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Here's a quick project that's great to get started in woodworking. These cutting boards make great gifts and they're fun to make.
The scrub plane was a lot of fun to use. The texture is shallow enough to allow objects to sit flat on the shelf, but deep enough to have a great wavy feel to it. I should have the final construction photos up soon!
I appreciate your honest concern. The few hazardous items are being dealt with on the towns hazardous waste days. I'd have to say, the process of combining creativity and imagination to turn salvaged materials into good usable furniture is extremely satisfying. I would classify the site as a "Super-Fun" site! ba-dum-cchh!
I must say the new bench is an absolute joy. You can clamp any workpiece anywhere! To answer some of your questions:
1. You're right that there's no need for the end caps because of the extra thickness of the top.
2. I slightly elongated the holes at the back of the bench where the top attaches to allow for movement. From summer to winter, the difference was less than an eighth of an inch overhanging the back legs. The front stayed perfectly in line with the front of the legs.
My shop is not climate controlled either and I have not re-flattened the top yet. Take extra time at the glue-up stage to get it as close to flat as possible and after a little hand planing you'll be in good shape. Close to quarter-sawn wood helps, but I think the mass of the top helps to keep things more stable.
One of the features I've been enjoying the most, is the front leg that is in line with where the tail vise closes. It's great for supporting legs and long workpieces when you're working on the top end of the piece.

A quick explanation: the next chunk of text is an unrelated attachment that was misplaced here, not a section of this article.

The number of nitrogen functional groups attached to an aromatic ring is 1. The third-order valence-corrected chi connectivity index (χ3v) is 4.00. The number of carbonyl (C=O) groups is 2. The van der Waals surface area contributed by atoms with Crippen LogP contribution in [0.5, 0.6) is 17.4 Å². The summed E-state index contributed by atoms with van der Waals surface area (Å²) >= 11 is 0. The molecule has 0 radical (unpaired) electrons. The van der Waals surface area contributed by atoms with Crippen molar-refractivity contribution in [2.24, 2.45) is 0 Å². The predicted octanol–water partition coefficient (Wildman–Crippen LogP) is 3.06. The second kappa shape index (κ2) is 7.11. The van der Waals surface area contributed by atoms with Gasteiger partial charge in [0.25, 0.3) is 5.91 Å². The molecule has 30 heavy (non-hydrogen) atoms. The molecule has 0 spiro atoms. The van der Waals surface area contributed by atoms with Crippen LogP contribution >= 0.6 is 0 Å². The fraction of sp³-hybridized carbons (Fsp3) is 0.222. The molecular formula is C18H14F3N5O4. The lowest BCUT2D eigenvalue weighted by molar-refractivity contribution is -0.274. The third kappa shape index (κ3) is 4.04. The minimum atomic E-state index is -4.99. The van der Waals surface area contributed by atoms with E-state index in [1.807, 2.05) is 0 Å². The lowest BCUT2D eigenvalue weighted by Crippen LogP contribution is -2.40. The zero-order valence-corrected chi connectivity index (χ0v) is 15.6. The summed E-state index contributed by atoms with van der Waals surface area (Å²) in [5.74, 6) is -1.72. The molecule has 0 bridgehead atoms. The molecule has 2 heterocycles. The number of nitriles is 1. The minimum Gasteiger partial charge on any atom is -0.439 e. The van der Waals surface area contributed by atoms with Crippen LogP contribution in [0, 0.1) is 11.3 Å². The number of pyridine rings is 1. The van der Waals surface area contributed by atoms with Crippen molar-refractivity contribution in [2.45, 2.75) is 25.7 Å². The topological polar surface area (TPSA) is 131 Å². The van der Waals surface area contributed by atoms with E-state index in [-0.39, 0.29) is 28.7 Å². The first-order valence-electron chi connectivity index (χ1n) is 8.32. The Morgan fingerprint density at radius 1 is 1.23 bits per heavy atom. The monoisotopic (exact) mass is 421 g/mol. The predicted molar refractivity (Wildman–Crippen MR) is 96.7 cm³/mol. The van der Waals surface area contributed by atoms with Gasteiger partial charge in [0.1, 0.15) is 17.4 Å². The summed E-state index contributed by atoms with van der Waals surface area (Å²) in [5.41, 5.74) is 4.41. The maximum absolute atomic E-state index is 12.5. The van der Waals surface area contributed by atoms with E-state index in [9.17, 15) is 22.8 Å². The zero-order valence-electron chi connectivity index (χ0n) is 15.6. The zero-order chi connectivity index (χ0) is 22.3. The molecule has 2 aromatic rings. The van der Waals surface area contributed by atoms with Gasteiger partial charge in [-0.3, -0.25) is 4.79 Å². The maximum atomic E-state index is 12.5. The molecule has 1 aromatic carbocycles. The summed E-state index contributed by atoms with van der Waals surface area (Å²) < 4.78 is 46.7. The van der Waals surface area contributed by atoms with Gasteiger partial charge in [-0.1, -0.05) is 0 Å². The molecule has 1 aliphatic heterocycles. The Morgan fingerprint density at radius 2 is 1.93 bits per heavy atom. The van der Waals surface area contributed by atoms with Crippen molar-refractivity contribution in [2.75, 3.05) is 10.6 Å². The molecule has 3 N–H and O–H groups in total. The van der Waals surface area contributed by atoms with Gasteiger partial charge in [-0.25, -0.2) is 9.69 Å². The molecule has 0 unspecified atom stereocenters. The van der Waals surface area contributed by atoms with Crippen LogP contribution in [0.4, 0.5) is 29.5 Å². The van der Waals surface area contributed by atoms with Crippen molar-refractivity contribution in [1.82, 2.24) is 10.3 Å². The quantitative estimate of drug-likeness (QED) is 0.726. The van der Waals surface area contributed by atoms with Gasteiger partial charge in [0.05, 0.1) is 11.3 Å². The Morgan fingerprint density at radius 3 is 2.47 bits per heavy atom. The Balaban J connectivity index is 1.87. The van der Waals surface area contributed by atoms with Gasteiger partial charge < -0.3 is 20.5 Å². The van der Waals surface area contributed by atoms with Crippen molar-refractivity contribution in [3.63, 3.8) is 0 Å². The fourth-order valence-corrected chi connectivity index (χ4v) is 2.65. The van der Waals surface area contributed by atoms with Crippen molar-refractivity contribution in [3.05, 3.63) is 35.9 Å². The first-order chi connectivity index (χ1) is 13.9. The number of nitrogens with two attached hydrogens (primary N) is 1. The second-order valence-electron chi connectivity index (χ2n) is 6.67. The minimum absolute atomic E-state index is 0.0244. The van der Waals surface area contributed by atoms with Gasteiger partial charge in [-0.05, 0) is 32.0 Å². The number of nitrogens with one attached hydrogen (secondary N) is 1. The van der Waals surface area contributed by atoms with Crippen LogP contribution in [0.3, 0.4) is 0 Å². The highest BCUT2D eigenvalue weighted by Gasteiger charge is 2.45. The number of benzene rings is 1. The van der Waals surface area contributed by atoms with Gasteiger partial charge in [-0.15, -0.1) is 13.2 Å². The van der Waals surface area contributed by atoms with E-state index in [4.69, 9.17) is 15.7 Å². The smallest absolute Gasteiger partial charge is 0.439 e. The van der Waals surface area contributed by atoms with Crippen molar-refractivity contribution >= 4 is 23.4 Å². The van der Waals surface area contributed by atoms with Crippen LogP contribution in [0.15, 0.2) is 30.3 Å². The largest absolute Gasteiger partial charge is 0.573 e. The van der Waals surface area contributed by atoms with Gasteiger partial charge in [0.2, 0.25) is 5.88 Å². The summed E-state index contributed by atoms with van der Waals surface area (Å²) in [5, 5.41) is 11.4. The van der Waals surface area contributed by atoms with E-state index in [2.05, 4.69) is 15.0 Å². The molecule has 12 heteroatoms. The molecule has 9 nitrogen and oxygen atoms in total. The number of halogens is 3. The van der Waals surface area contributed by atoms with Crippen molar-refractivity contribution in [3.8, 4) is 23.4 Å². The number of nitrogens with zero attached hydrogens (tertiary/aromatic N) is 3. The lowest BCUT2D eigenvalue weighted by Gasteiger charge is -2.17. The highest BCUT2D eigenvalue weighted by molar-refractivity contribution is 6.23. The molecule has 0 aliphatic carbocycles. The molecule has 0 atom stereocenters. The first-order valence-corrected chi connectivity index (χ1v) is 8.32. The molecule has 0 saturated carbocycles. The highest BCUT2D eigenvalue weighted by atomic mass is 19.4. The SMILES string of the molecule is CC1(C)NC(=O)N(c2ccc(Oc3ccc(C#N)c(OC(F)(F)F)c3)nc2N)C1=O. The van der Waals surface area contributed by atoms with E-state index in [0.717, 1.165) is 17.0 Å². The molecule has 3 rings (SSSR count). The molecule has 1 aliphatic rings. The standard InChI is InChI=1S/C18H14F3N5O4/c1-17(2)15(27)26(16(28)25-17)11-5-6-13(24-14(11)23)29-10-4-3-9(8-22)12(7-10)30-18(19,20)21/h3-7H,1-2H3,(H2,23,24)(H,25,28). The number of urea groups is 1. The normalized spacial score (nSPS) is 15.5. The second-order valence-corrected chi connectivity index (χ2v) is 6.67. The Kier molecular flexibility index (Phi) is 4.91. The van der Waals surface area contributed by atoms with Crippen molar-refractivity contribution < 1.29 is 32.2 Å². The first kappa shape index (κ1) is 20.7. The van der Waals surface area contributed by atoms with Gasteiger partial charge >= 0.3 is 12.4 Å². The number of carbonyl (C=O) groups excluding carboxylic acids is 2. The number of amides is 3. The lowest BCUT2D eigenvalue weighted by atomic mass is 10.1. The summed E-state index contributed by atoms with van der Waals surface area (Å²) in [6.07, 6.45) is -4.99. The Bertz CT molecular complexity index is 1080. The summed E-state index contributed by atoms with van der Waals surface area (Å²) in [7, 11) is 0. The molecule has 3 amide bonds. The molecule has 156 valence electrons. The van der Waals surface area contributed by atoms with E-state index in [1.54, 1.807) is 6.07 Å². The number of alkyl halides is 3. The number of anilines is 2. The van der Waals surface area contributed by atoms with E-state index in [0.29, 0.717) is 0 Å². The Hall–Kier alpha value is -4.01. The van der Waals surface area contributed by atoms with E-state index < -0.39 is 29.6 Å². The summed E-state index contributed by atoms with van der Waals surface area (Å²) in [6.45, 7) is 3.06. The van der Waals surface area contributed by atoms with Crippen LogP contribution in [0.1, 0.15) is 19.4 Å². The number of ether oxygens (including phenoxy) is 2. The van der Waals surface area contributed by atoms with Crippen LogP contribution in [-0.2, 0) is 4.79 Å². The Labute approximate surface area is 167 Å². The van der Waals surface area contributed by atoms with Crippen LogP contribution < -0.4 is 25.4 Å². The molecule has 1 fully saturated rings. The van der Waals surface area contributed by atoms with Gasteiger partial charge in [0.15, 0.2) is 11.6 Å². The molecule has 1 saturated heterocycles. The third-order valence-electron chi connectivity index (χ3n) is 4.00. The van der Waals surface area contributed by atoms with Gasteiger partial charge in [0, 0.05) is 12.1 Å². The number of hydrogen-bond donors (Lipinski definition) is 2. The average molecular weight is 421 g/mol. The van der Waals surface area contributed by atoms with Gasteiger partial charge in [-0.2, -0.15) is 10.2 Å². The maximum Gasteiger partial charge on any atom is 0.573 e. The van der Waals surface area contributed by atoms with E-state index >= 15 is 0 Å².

Glad you enjoyed the video!
Great lessons Matt! Along with philosophy, woodworking and editing, I think you can add animation to your bag of tricks. Try a quick click on lower left, upper right, lower right.
I happen to have hemlock from a friend who cleared a few trees in his yard in MA. It's the first time I worked with it, but if I didn't know where it came from, I would have thought it was pine. It worked just the same. A pine 1" x 12" from any local store would be perfect for this project. Thanks!
I agree that a small shop can work just fine. If it's well organized, it can be a very efficient way to work. I think woodworking in general brings out the creativity in people. That can be shown in furniture design, or just how you use the space you have to woodwork in. Woodworking is simply fun...a workbench in a hallway works too!
Call me crazy but this is the same scenario as me having a wood stove in my living room...with floors made of wood, and furniture made of wood, and walls made of wood.
I plan on taking the same safety precautions in my shop as I do in my home. For the house, I checked with the local building inspector and installed the stove to specifications, including a stone base, 1 inch air space behind cement board with fieldstone face for the walls, and the proper setbacks from the walls and ceiling for the stove pipe. One added precaution in the shop is to keep the dust to a minimum, and I'll brush off the stove before use.
There are other ways to heat a shop for sure, but on that occasional Saturday morning when the snow's coming down, I'm comfortable firing up the wood stove. And what better way to use up those shop scraps!
I went with metal vise screws, but the with the design of this bench, you can choose to install any hardware you like.
Thanks for the comment. I do tend to lean towards the "heavy" side when it comes to design. I think it may have started because I use a lot of recycled wood and usually want to see most of the patina, causing me to design around the rough dimensions I start out with. All these recent posts are pieces I built several years ago. Now that I'm at FW full time, I just build commissioned pieces here and there.
The arts and crafts style wasn't necessarily my intention, but I do like that style. I usually start with a quick sketch and change things as I build, designing around the specific wood for that project. Thanks for the comment.
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